Thursday, February 27, 2014
By Donna Tartt
Little, Brown 2013
771 pages Fiction
All week I have been compulsively reading The Goldfinch by Donna Tartt, gazing out at the sea while reading a torturous and tortured story. The incongruity of the scene has been emotionally draining for me. I wanted to be on vacation but I couldn’t stop reading. At the same time, I was extremely grateful that I could devote so much time to the book. If I had been home, I would have resented the intrusions that would have kept me from delving in so completely.
The Goldfinch starts out with a bang—literally. Theo Decker and his mother are at the Metropolitan Museum of Art one weekday morning before going to Theo’s school, where he is a 13-year-old middle school student, in trouble with the dean for smoking and/or stealing. Theo is a very bright son of a very bright mother (dad having left the year before). While Theo is looking at the Dutch Masters, mom wanders into another room. There is a huge bomb explosion and when Theo becomes conscious again, an old man he had earlier noticed, is dying at his feet. He gives Theo a ring and asks him to deliver it to an address, and he tells Theo to save the small painting of the Goldfinch by Carel Fabritius and then he dies. Theo grabs the painting, stuffs it in his backpack and makes his way out of the museum. He can’t find his mother anywhere, so he goes home to wait for her. She never arrives; she has been killed in the explosion.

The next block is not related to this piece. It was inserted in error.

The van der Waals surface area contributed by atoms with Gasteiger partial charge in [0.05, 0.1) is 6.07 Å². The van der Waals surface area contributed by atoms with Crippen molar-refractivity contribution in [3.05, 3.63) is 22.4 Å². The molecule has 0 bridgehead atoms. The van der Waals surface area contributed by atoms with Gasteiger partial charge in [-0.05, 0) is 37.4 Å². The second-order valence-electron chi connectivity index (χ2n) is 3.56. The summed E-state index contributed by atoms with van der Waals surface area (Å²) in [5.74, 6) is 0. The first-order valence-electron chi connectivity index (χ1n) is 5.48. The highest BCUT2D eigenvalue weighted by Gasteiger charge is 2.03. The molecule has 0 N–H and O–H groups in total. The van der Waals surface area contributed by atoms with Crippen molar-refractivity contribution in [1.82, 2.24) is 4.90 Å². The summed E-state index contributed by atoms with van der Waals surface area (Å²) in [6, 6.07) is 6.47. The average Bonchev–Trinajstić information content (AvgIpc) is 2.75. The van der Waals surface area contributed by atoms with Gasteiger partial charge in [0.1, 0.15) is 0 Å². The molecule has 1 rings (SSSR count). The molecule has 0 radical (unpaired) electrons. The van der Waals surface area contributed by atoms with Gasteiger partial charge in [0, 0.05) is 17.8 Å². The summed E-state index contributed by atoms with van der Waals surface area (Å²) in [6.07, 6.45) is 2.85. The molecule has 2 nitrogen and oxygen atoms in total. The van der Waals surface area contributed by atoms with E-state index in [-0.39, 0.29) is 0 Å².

At that point, everything goes downhill for the suddenly orphaned boy. He spends a school term with the Upper East Side family of a school friend while authorities look for his father. The family gives Theo some stability and the mother in the family helps Theo deal with his loss. During this year, another important set-up occurs when Theo returns the dead man’s ring to the address he has remembered. There he meets the girl, Pippa, who had been in the museum with the old man, and her guardian, Hobie, an antique dealer and restorer. Pippa becomes the love of Theo’s life, and Hobie, dear Hobie, becomes his lifelong friend and mentor.
In the spring, Theo’s ne’er-do-well father and his girlfriend come to claim Theo, and they take him to live in suburban Las Vegas, where he spends his high school years. Boris, a Ukrainian student who has also lost his mother, teams up with Theo to carouse their way through high school. All these characters appear and reappear throughout the novel over a period of about 15 years, and Boris continues to influence Theo throughout the rest of the novel.
After the breathtaking beginning, there is a meandering middle section in which Theo continues to hide the painting, which causes him no end of anxiety. When his alcoholic father is killed in an automobile accident, Theo returns to New York to live with Hobie and he learns all about the antique business. The middle section of the book is important, however long it is, because it teaches the reader patience. One reviewer says of Tartt: “. . .she takes fully grown, already passionate readers and reminds them of the particularly deep pleasures that a long, winding novel can hold. In the short-form era in which we live, the Internet has supposedly whittled our attention-spans down to the size of hotel soap, and it's good to be reminded that sometimes more is definitely more.”